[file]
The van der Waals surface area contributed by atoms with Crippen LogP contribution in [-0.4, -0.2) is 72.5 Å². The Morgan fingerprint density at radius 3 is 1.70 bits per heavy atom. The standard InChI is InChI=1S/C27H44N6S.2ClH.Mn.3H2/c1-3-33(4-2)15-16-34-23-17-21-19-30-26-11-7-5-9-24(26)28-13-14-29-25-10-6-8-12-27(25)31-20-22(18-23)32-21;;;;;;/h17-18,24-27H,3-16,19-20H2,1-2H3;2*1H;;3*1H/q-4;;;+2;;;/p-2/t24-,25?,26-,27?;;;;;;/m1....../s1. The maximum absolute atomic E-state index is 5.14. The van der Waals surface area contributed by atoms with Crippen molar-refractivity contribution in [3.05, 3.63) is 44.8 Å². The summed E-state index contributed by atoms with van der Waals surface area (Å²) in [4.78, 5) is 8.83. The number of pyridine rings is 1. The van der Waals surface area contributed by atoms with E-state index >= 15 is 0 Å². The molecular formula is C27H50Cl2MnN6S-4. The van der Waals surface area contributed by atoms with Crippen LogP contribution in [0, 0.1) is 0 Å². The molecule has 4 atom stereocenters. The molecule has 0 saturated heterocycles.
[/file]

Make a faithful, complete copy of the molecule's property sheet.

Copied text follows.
The van der Waals surface area contributed by atoms with Crippen LogP contribution in [-0.4, -0.2) is 72.5 Å². The Morgan fingerprint density at radius 3 is 1.70 bits per heavy atom. The standard InChI is InChI=1S/C27H44N6S.2ClH.Mn.3H2/c1-3-33(4-2)15-16-34-23-17-21-19-30-26-11-7-5-9-24(26)28-13-14-29-25-10-6-8-12-27(25)31-20-22(18-23)32-21;;;;;;/h17-18,24-27H,3-16,19-20H2,1-2H3;2*1H;;3*1H/q-4;;;+2;;;/p-2/t24-,25?,26-,27?;;;;;;/m1....../s1. The maximum absolute atomic E-state index is 5.14. The van der Waals surface area contributed by atoms with Crippen molar-refractivity contribution in [3.05, 3.63) is 44.8 Å². The summed E-state index contributed by atoms with van der Waals surface area (Å²) in [4.78, 5) is 8.83. The number of pyridine rings is 1. The van der Waals surface area contributed by atoms with E-state index >= 15 is 0 Å². The molecular formula is C27H50Cl2MnN6S-4. The van der Waals surface area contributed by atoms with Crippen LogP contribution in [0, 0.1) is 0 Å². The molecule has 4 atom stereocenters. The molecule has 0 saturated heterocycles.